Desegregated or Integrated: Is There a Difference?

Panelists at today’s “Brown at 60” symposium at the Birmingham Civil Rights Institute tackled the question of the difference between schools being integrated and those that are desegregated.

Advertisements

BIRMINGHAM, Ala.–  On this the 60th anniversary of the Brown v. Board of Education decision that supposedly desegregated the nation’s public schools, some have suggested the schools were never really integrated.

The U.S. Supreme Court on this date in 1954 declared “Separate but equal” is unconstitutional.  Later on the court ordered schools to dismantle desegregation “with deliberate speed” by working in five areas:

  1. facilities
  2. staff
  3. faculty
  4. extracurricular activities
  5. transportation

Wait a minute.  Did the dismantling of separate schools for whites and blacks mean those institutions were “integrated” or just “desegregated?”

You’ll get a different answer depending on who you ask.  During a panel discussion at the Birmingham Civil Rights Institute today at a symposium “With All Deliberate Speed; Education Equity 60 Years After Brown,” University of Alabama at Birmingham Education Professor Tondra Loder-Jackson posed the definitional question to panelists.  Loder-Jackson directs the Center for Urban Education at UAB.

Here’s how they responded:

Samantha Elliott Briggs
Samantha Elliott Briggs

DR. SAMANTHA ELLIOTT BRIGGS, Consultant and Curriculum Specialist, Professor, Samford University
Integration conjures up ideas of assimilation.  Desegregation is more “all-encompassing.”  It provides choice, opportunities, and options

“I was part of a desegregation program.  I was part of the first generation of a group in 1984 to desegregate St. Louis County (Miss). Schools.

The schools were already INTEGRATED.

There were black students there, who lived in suburban neighborhoods.  But they wanted to provide a choice opportunity for students who were coming from an inner city urban environment to desegregate to have rare opportunity not only for inner city students going to the suburbs, but for the suburban students to come into the city.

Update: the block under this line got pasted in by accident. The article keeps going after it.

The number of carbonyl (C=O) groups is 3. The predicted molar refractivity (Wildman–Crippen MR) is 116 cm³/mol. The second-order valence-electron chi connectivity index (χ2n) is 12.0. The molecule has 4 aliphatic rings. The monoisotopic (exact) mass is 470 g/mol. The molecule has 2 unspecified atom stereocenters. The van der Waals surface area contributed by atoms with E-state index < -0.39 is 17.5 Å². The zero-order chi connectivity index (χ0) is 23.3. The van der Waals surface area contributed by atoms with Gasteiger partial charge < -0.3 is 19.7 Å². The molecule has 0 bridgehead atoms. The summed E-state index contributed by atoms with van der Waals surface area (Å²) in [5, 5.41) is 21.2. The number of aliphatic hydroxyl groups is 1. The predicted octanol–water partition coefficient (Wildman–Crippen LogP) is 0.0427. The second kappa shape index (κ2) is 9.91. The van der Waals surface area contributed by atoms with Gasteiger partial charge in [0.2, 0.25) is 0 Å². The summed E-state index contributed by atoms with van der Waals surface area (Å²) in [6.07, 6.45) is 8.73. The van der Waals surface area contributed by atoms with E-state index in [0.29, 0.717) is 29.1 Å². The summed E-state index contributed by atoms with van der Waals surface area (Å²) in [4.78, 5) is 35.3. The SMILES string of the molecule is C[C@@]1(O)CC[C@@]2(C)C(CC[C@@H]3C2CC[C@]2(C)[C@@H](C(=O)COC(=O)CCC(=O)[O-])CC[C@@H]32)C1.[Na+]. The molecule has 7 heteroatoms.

“Integration will allow for us to come together and have a ‘kum ba yah,’ but without desegregation, we’re not really dealing with some of the walls, some of the attitudes and some of the behaviors

Michael Wilson
Michael Wilson

DR. MICHAEL WILSON, Principal Glen Iris Elementary School in Birmingham, Ala.

“I believe that integration should be a very natural thing.  It should be like integrating ideas.

It’s coming together being a human race rather than looking at skin color and things like ethnicity and where you’re from. .. Like in desegregating the workforce, we were forced to INTEGRATE because it was not happening naturally.

It should come from our hearts, souls and who we are.   The other one (desegregation) someone has to come to tell you do it because you’re not doing it.”

Margaret Zimmerman Beard
Margaret Zimmerman Beard

MS. MARGARET ZIMMERMAN BEARD, integrated Jefferson County, Ala. School System, now retired after 51 years and 10 months 

I think there is a difference.  Desegregation is simply a dismantling or un-doing the segregation.

No thought about the mechanics of the situation, no effort to change things.

We closed black schools and showed a lack of respect for their culture and their tradition.   The culture that existed in those walls.
Integration is fine.  That’s what happened with us.

Cameron Young
Cameron Young


CAMERON YOUNG,  Senior, Spain Park High School, Hoover, Ala.

At my school, we are integrated.  We have different types of races, different colors of skin at my school.

But, there still is segregation in the lunchroom.  You have white people over here.  You have Hispanics.

And then you have black people over here in different parts of the room and they don’t really come together and speak to each other.

They’re just kind of separate.  The only time you see them coming together is in the classroom… I think we should just come together and basically be one.

 

Author: George Daniels

George L. Daniels is an associate professor of journalism at the University of Alabama. After spending eight years in the local television newsroom working as a producer at stations in Richmond, Virginia; Cincinnati, Ohio; and Atlanta, Georgia, Daniels moved from the newsroom to the classroom. He’s conducted research on diversity issues in the media workplace and change in the television newsroom as well as media convergence. Before going to work in television news, Daniels worked briefly as a freelance writer for The Richmond Free Press in his hometown of Richmond, Va.

Leave a Reply

Fill in your details below or click an icon to log in:

WordPress.com Logo

You are commenting using your WordPress.com account. Log Out / Change )

Twitter picture

You are commenting using your Twitter account. Log Out / Change )

Facebook photo

You are commenting using your Facebook account. Log Out / Change )

Google+ photo

You are commenting using your Google+ account. Log Out / Change )

Connecting to %s